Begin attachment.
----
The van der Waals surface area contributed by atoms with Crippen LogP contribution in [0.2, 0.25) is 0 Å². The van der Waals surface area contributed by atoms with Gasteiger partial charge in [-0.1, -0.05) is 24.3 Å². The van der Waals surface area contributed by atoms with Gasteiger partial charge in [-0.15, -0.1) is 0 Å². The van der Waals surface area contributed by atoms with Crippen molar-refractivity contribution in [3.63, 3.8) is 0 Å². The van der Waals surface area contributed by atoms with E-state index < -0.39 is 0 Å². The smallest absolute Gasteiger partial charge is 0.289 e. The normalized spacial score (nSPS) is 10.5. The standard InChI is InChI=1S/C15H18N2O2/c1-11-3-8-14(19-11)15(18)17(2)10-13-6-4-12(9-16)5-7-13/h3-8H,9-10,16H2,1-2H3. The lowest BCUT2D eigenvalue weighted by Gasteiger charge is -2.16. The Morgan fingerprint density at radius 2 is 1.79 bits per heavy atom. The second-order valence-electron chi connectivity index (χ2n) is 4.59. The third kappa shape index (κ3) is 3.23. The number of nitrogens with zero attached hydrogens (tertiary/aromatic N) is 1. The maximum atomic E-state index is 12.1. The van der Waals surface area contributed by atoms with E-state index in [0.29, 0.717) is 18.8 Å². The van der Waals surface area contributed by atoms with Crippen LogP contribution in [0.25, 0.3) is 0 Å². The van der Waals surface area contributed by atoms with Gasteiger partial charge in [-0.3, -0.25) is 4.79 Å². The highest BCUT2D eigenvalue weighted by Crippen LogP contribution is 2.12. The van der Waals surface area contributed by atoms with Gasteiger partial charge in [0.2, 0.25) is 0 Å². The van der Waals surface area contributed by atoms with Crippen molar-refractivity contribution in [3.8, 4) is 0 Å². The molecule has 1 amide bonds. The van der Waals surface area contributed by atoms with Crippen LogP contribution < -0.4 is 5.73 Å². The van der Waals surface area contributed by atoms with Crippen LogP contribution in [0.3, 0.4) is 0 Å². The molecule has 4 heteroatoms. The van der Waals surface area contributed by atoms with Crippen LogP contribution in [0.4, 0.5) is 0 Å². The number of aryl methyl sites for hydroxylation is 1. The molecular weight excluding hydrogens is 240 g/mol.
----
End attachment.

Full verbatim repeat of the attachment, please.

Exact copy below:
The van der Waals surface area contributed by atoms with Crippen LogP contribution in [0.2, 0.25) is 0 Å². The van der Waals surface area contributed by atoms with Gasteiger partial charge in [-0.1, -0.05) is 24.3 Å². The van der Waals surface area contributed by atoms with Gasteiger partial charge in [-0.15, -0.1) is 0 Å². The van der Waals surface area contributed by atoms with Crippen molar-refractivity contribution in [3.63, 3.8) is 0 Å². The van der Waals surface area contributed by atoms with E-state index < -0.39 is 0 Å². The smallest absolute Gasteiger partial charge is 0.289 e. The normalized spacial score (nSPS) is 10.5. The standard InChI is InChI=1S/C15H18N2O2/c1-11-3-8-14(19-11)15(18)17(2)10-13-6-4-12(9-16)5-7-13/h3-8H,9-10,16H2,1-2H3. The lowest BCUT2D eigenvalue weighted by Gasteiger charge is -2.16. The Morgan fingerprint density at radius 2 is 1.79 bits per heavy atom. The second-order valence-electron chi connectivity index (χ2n) is 4.59. The third kappa shape index (κ3) is 3.23. The number of nitrogens with zero attached hydrogens (tertiary/aromatic N) is 1. The maximum atomic E-state index is 12.1. The van der Waals surface area contributed by atoms with E-state index in [0.29, 0.717) is 18.8 Å². The van der Waals surface area contributed by atoms with Crippen LogP contribution in [0.25, 0.3) is 0 Å². The van der Waals surface area contributed by atoms with Gasteiger partial charge in [-0.3, -0.25) is 4.79 Å². The highest BCUT2D eigenvalue weighted by Crippen LogP contribution is 2.12. The van der Waals surface area contributed by atoms with Gasteiger partial charge in [0.2, 0.25) is 0 Å². The van der Waals surface area contributed by atoms with Crippen molar-refractivity contribution in [3.8, 4) is 0 Å². The molecule has 1 amide bonds. The van der Waals surface area contributed by atoms with Crippen LogP contribution < -0.4 is 5.73 Å². The van der Waals surface area contributed by atoms with Crippen LogP contribution in [0.3, 0.4) is 0 Å². The molecule has 4 heteroatoms. The van der Waals surface area contributed by atoms with Crippen LogP contribution in [0.4, 0.5) is 0 Å². The number of aryl methyl sites for hydroxylation is 1. The molecular weight excluding hydrogens is 240 g/mol.